The book contains eight short stories, all mysteries but it's the detective that's unique. Max Carrados was in a riding accident that resulted in blindness, and when he bumps (not literally) into his old school friend Carlyle and finds a new career with him as a detective.
Short version: mystery stories from 1914, interesting take on the consulting detective
I first heard of the stories via a reading of this book on BBC Radio 4, and am finding the written versions even more interesting. A lot of this has to do with how the author uses a phrase or two to sum up a scene or a personality.
"Butterfly brain" and "the enviable side" for instance.
The Clever Mrs Straithwaite, 39% in: "In the meanwhile, at Luneburg Mansions, Mrs Straithwaite had been passing anything but a pleasant day. She had awakened with a headache and an overnight feeling that there was some unpleasantness to be gone on with. That it did not amount to actual fear was due to the enormous self-importance and the incredible ignorance which ruled the butterfly brain of the young society beauty—for in spite of three years’ experience of married life Stephanie Straithwaite was as yet on the enviable side of two and twenty."
In the story The Knight's Cross Signal Problem, Carrados is yet again having to explain to Carlyle how he can still manage, although blind:
..."Yes,” replied Carrados, with interest. “I read the whole ghastly details at the time."
"You read?" exclaimed his friend suspiciously.
"I still use the familiar phrases," explained Carrados, with a smile. "As a matter of fact, my secretary reads to me. I mark what I want to hear and when he comes at ten o’clock we clear off the morning papers in no time."
"And how do you know what to mark?" demanded Mr Carlyle cunningly.
Carrados’s right hand, lying idly on the table, moved to a newspaper near. He ran his finger along a column heading, his eyes still turned towards his visitor.
"'The Money Market. Continued from page 2. British Railways,'" he announced.
"Extraordinary," murmured Carlyle.
"Not very," said Carrados. "If someone dipped a stick in treacle and wrote ‘Rats’ across a marble slab you would probably be able to distinguish what was there, blindfold."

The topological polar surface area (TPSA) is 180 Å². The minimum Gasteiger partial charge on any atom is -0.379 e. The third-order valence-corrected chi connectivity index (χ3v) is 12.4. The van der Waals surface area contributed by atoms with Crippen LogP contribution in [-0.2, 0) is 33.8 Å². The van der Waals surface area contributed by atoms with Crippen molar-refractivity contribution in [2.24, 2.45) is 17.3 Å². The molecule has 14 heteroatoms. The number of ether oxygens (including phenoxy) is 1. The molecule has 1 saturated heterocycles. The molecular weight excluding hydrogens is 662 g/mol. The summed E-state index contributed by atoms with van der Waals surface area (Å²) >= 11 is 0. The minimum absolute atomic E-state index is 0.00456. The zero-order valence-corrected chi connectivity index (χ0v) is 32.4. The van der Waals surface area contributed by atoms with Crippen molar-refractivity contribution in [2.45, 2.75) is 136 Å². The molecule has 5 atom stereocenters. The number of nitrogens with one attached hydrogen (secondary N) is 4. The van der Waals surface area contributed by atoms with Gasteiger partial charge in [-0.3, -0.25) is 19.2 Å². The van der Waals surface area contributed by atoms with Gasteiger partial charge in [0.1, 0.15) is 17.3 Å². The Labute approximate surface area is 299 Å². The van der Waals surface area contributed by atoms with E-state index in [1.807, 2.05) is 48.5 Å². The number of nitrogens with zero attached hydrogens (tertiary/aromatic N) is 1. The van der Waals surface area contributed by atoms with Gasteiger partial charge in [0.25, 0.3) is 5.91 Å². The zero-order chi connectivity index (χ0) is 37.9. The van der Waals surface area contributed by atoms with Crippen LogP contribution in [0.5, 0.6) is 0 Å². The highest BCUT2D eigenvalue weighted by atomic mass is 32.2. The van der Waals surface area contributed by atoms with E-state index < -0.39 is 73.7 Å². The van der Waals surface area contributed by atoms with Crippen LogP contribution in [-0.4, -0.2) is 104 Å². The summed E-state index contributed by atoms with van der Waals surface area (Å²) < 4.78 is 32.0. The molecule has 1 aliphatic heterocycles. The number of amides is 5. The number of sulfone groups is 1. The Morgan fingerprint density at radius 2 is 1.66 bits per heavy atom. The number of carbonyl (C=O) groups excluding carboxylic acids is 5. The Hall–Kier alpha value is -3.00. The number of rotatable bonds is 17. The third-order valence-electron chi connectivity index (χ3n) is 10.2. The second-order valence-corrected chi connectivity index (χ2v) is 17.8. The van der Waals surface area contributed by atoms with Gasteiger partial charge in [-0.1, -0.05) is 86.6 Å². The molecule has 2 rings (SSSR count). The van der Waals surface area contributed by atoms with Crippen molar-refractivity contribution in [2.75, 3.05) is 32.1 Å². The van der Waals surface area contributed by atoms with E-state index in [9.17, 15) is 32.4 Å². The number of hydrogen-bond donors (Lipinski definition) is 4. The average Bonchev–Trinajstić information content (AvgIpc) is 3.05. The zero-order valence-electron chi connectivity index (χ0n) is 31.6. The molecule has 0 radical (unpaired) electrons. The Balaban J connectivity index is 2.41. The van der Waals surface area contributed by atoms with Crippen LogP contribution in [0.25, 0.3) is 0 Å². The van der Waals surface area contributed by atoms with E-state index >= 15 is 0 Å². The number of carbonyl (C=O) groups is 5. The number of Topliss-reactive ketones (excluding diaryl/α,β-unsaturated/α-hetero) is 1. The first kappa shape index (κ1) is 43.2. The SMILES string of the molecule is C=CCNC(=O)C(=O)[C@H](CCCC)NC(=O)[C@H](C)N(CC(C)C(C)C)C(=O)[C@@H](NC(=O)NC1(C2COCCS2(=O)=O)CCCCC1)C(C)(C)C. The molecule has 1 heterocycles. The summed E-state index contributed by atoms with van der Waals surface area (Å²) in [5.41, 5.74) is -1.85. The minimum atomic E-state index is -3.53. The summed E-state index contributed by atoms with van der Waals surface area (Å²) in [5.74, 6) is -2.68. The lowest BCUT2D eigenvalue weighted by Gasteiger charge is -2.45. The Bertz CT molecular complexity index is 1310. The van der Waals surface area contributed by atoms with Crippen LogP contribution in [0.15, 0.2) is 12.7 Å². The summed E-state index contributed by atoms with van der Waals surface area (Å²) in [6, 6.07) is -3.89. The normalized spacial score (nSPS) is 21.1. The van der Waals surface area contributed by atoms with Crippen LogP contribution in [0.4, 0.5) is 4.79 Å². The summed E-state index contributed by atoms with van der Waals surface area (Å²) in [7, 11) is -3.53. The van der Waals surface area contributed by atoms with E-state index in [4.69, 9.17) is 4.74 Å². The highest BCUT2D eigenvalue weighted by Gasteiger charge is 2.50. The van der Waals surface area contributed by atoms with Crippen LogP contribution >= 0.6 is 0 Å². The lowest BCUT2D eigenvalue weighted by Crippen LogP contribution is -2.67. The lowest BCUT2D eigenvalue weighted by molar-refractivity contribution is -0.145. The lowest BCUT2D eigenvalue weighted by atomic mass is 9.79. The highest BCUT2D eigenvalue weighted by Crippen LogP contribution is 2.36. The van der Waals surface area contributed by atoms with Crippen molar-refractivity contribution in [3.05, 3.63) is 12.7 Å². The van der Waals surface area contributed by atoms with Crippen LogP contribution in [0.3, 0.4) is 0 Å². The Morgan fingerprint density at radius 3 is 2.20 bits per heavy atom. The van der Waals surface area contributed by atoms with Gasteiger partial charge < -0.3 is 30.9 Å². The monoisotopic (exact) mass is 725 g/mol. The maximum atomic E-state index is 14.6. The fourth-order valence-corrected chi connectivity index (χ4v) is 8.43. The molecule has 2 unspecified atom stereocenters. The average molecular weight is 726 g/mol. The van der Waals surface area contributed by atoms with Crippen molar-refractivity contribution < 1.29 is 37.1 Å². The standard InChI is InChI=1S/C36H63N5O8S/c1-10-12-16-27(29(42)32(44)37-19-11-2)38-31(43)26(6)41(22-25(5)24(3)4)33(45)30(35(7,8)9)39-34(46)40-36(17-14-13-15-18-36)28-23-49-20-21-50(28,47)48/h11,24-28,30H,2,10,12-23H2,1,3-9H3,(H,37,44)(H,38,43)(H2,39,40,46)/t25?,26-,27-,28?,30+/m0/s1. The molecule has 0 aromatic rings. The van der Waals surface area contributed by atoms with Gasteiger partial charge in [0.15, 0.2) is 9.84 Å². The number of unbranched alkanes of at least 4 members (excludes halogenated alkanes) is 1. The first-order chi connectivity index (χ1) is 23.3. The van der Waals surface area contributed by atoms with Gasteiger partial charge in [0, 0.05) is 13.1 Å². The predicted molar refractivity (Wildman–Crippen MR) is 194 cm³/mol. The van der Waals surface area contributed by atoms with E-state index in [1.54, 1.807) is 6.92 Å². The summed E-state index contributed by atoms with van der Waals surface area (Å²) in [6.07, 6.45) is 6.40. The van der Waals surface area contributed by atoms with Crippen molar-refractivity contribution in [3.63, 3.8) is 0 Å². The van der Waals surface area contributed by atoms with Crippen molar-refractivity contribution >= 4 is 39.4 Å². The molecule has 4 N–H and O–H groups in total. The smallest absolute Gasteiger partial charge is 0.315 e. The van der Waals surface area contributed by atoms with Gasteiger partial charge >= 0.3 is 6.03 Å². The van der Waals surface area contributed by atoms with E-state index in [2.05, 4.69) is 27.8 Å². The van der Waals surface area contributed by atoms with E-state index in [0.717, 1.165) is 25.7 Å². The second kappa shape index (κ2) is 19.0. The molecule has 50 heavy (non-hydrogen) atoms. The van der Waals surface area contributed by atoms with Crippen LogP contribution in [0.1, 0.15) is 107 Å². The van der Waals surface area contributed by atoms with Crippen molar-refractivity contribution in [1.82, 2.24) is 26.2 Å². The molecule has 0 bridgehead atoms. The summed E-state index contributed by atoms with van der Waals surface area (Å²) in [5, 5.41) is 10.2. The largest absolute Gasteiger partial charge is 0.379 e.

"Probably," admitted Mr Carlyle. "At all events we will not test the experiment."
"The difference to you of treacle on a marble background is scarcely greater than that of printers’ ink on newspaper to me. But anything smaller than pica I do not read with comfort, and below long primer I cannot read at all. Hence the secretary. Now the accident, Louis."
Carlyle is one of those disbelieving types. Then again, Carrados always manages to inexplicably solve the mystery, so perhaps it's natural Carlyle is always thinking there's a magic trick involved.
I'm still trying to imagine this brooch described in The Knight’s Cross Signal Problem:
"The Romans, Parkinson, had a saying to the effect that gold carries no smell. That is a pity sometimes. What jewellery did Miss Hutchins wear?"
"Very little, sir. A plain gold brooch representing a merry-thought - the merry-thought of a sparrow, I should say, sir. The only other article was a smooth-backed gun-metal watch, suspended from a gun-metal bow."
According to the internet, merry-thought is a Britishism for "wishbone."
"The name of wishbone comes, of course, from the folk custom in which two people hold its ends and pull, the one left with the longer piece making a wish. Merrythought refers to an older version of the custom, in which it is assumed that the one left with the longer piece will get to marry first. So the bone-pulling ceremony resulted in what were euphemistically called “merry thoughts” among those taking part."
Oddly I think my grandmother used to wear a wishbone brooch...
Contents: (8 short stories)
The Coin of Dionysius
The Knight’s Cross Signal Problem
The Tragedy at Brookbend Cottage
The Clever Mrs Straithwaite
The Last Exploit of Harry the Actor
The Tilling Shaw Mystery
The Comedy at Fountain Cottage
The Game played in the Dark